افزایش پاسخهای متفاوت صحنه های احساسی و حالات صورت روانی فیزیولوژیایی
|کد مقاله||سال انتشار||مقاله انگلیسی||ترجمه فارسی||تعداد کلمات|
|37792||2011||9 صفحه PDF||سفارش دهید||8769 کلمه|
Publisher : Elsevier - Science Direct (الزویر - ساینس دایرکت)
Journal : International Journal of Psychophysiology, Volume 80, Issue 3, June 2011, Pages 173–181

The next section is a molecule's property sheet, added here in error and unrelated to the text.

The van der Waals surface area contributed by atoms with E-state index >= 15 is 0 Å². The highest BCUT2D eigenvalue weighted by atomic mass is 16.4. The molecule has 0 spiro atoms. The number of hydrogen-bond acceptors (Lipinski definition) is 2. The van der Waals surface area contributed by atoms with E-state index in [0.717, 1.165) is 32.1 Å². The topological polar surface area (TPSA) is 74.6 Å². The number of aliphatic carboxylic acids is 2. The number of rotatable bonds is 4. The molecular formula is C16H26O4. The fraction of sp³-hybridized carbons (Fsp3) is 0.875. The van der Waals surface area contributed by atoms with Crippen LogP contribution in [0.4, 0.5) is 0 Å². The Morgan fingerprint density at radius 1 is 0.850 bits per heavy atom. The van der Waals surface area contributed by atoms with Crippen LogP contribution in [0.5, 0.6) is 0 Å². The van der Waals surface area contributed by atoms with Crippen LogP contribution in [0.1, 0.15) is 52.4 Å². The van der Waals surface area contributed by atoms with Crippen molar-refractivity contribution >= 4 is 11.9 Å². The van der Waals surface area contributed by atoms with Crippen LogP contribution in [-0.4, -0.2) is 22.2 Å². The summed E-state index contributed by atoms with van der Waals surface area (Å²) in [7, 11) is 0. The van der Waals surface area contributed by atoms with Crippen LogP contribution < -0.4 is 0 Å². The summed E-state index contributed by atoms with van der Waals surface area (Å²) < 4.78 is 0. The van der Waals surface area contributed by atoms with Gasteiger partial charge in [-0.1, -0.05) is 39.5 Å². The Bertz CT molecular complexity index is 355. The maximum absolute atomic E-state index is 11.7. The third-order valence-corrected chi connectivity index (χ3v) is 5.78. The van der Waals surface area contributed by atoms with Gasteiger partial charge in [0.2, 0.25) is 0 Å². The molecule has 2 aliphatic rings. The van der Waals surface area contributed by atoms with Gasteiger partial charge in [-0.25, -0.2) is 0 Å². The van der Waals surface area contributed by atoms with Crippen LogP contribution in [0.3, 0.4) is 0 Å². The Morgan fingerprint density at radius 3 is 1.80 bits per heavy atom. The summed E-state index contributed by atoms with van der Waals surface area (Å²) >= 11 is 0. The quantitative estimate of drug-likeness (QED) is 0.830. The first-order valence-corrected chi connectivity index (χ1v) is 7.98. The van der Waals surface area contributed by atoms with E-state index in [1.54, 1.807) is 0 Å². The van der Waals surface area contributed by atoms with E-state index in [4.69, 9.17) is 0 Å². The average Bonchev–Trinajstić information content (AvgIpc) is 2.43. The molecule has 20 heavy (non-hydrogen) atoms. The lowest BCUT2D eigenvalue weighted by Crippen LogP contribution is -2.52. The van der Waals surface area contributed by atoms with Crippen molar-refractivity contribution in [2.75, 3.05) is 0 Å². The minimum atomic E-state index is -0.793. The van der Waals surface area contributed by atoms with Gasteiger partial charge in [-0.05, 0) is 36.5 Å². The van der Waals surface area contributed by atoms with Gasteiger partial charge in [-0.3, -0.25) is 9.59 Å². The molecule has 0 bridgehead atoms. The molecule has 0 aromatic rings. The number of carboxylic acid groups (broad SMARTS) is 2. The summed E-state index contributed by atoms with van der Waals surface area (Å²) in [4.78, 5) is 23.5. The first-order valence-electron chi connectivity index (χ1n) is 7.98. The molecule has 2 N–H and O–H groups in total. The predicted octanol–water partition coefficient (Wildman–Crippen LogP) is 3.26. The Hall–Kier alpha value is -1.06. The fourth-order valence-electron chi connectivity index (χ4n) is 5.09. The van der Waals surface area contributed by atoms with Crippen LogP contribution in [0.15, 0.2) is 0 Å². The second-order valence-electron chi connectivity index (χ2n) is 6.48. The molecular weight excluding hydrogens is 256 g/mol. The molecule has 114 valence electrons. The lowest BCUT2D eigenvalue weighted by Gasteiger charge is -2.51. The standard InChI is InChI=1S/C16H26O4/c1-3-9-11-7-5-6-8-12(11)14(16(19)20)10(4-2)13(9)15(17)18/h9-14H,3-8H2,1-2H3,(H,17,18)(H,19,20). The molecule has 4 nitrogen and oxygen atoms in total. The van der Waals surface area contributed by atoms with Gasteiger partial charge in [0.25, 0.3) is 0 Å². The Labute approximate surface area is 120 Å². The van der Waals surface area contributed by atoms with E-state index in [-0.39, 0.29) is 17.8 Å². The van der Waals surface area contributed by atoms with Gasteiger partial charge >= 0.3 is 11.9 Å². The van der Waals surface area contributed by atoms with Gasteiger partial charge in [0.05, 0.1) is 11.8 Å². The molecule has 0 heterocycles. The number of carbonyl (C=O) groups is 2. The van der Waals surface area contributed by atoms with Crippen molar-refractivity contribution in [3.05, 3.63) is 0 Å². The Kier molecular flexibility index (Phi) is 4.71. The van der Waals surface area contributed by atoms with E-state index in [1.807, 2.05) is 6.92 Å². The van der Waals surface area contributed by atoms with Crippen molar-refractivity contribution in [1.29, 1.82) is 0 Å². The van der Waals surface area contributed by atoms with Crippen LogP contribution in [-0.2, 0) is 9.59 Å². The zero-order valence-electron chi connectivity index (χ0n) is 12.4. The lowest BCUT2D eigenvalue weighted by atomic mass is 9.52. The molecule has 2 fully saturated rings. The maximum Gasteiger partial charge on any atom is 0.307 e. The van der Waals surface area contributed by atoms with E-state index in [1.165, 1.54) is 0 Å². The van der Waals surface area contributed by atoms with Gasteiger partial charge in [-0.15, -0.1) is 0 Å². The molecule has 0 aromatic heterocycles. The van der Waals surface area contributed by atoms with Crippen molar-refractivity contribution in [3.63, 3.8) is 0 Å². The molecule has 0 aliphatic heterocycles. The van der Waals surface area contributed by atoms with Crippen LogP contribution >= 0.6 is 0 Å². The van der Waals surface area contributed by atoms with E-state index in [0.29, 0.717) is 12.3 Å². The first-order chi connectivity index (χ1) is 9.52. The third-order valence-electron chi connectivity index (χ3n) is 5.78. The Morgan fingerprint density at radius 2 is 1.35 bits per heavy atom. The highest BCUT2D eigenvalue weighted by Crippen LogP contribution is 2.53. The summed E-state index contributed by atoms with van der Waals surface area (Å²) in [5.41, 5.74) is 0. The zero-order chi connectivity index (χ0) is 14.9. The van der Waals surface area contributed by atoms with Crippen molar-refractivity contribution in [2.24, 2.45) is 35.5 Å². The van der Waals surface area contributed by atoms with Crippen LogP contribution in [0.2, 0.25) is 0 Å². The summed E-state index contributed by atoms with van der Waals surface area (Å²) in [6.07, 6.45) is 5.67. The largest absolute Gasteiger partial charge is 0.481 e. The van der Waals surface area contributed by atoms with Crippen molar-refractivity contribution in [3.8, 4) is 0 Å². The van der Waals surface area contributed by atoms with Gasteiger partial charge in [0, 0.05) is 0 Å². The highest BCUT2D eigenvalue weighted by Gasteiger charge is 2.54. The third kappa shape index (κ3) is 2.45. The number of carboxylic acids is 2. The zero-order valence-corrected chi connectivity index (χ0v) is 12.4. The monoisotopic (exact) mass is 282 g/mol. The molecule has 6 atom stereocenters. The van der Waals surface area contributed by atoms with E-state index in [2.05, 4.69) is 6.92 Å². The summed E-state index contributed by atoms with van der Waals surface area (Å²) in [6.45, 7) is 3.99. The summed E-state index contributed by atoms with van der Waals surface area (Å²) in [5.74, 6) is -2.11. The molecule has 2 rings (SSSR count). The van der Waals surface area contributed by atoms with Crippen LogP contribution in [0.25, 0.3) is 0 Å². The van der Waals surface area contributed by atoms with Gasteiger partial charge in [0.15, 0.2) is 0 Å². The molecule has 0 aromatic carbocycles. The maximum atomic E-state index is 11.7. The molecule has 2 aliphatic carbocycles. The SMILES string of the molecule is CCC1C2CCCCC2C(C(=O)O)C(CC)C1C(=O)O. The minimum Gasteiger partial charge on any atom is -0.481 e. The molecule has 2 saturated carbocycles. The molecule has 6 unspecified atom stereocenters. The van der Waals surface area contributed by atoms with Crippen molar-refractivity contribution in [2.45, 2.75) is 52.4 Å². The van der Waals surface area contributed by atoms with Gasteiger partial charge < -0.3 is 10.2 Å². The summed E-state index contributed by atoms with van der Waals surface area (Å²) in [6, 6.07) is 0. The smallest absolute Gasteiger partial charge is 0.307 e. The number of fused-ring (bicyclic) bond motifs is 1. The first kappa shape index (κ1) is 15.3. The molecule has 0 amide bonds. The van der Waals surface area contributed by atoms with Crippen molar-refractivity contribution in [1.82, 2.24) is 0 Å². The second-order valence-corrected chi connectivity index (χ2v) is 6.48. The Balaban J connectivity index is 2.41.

Abstract We examined if emotional faces elicit physiological responses similar to pictures of emotional scenes. Forty one students viewed emotional scenes (negative, neutral, and positive) and emotional faces (angry, neutral, and happy). Heart rate, orbicularis oculi and electrodermal activity were measured continuously, and the startle reflex was elicited. Although the patterns of valence and arousal ratings were comparable, physiological response patterns differed. For scenes we replicated the valence-specific modulation of the startle response, heart rate deceleration, and the arousal-related modulation of the electrodermal response. In contrast, for faces we found valence-specific modulation only for the electrodermal response, but the startle and heart rate deceleration were modulated by arousal. Although arousal differences may account for some differences in physiological responding this shows that not all emotional material that is decoded similarly leads to the same psychophysiological output.